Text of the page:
The shallow foundations of the mosque, within the freezing zone, the clay soil, and the fact that the downpipes at each corner of the building drain rainwater and melting snow from the roof so that the shallow foundations are constantly being undercut, suggest the reason for the subsidence at each corner of the building and the appearance of diagonal structural cracks through the entire thickness of the stone walls of the ground floor.
The walls and floors of the first floor and the roof timbers are dry, and the woodwork is also in good condition.
The levha urgently requires conservation and restoration.
III – CONCLUSION
Applying the Criteria for the adoption of a decision on proclaiming an item of property a national monument (Official Gazette of BiH nos. 33/02 and 15/03), the Commission has enacted the Decision cited above.
The Decision was based on the following criteria:
A. Time frame
B. Historical value
C. Artistic and aesthetic value
C.i. quality of workmanship
C.v. value of details
E. Symbolic value
E.i. ontological value
E.ii. religious value
E.iii. traditional value
E.iv. relation to rituals or ceremonies
E.v. significance for the identity of a group of people
F. Townscape/landscape value
F.iii. the building or group of buildings is part of a group or site
G.iii. use and function
G.iv. traditions and techniques
G.v. location and setting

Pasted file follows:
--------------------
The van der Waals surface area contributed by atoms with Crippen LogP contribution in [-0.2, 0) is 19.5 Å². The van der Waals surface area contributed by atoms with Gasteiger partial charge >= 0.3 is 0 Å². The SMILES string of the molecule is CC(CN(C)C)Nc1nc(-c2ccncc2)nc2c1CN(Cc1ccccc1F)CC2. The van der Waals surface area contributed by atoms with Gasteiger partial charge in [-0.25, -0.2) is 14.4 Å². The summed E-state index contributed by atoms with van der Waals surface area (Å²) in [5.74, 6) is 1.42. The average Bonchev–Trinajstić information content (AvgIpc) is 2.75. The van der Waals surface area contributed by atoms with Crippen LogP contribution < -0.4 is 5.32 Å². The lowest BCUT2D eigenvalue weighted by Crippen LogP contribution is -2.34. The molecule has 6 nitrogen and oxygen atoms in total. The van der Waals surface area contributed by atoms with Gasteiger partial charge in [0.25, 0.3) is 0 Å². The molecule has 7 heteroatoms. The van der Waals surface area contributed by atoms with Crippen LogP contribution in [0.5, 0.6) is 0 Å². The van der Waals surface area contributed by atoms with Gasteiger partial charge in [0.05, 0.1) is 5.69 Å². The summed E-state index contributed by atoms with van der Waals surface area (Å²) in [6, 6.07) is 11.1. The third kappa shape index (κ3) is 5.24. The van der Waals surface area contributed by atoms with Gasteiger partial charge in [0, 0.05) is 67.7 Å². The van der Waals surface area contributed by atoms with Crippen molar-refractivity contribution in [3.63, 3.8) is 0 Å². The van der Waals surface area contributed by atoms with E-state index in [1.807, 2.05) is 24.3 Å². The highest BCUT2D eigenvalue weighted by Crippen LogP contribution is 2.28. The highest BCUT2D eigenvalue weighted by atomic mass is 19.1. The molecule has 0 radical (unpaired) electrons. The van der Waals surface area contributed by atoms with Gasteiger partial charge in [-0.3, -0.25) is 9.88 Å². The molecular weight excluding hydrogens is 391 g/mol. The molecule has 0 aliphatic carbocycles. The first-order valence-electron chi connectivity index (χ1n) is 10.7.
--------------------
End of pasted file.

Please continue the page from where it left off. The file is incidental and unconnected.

G.vi. spirit and feeling
G.vii. other internal and external factors
H. Rarity and representativity
H.i. unique or rare example of a certain type or style
The following documents form an integral part of this Decision:
- Copy of cadastral plan, scale 1:2500, plan no. 5, c.p. no. 1701, c.m. Rujnica, Municipality Zavidovići, Federation of Bosnia and Herzegovina, Bosnia and Herzegovina, issued by the Department of Geodetics, Proprietary Rights and Urban Planning, Municipality Zavidovići, on 24 August 2009;
- Transcript of title deed no. 527 (for c.p. no. 1960, property of the Vakuf of the of the Rujnica mosque), c.m. Rujnica, Municipality Zavidovići, Federation of Bosnia and Herzegovina, Bosnia and Herzegovina, issued by the Department of Geodetics, Proprietary Rights and Urban Planning, Municipality Zavidovići, on 24 August 2009;
- Photographs of the architectural ensemble of the old mosque in the village of Rujnica near Zavidovići taken on 24 August 2009 by architect Emir Softić, using FujiFilm FinePix S8100fd digital camera;
- Technical documentation:
- Technical drawings of the old mosque in the village of Rujnica near Zavidovići; surveyed on 24 August 2009 and drawings made of technical survey by architect Emir Softić.
During the procedure to designate the architectural ensemble of the old mosque in the village of Rujnica near Zavidovići as a national monument of Bosnia and Herzegovina the following works were consulted:
1999. Bećirbegović, Madžida (1999), Džamije sa drvenom munarom u Bosni i Hercegovini (Mosques with Wooden Minarets in Bosnia and Herzegovina), Sarajevo.
1999. Mujkić, Jusuf H. (1999), Zavidovići kroz historiju: društveno-ekonomski i kulturni razvoj područja zavidovićke općine od polovine XV do kraja XX vijeka (Zavidovići over the Centuries: the Socio-economic and Cultural Development of Zavidovići Municipality from the mid 15th to the late 20th century).
Details from the Majlis of the Islamic Community, Zavidovići
(1) Jusuf Mujkić, vol. 1, p. 48
(2) Jusuf Mujkić, vol. 1, p. 48, fn. 57
(3) Measured on the outside
(4) Letter from the Institute for the Protection of Monuments of the Federal Ministry of Culture and Sport ref. 07-40-4-3323-1/09 of 01.09.2009 to the Commission to Preserve National Monuments.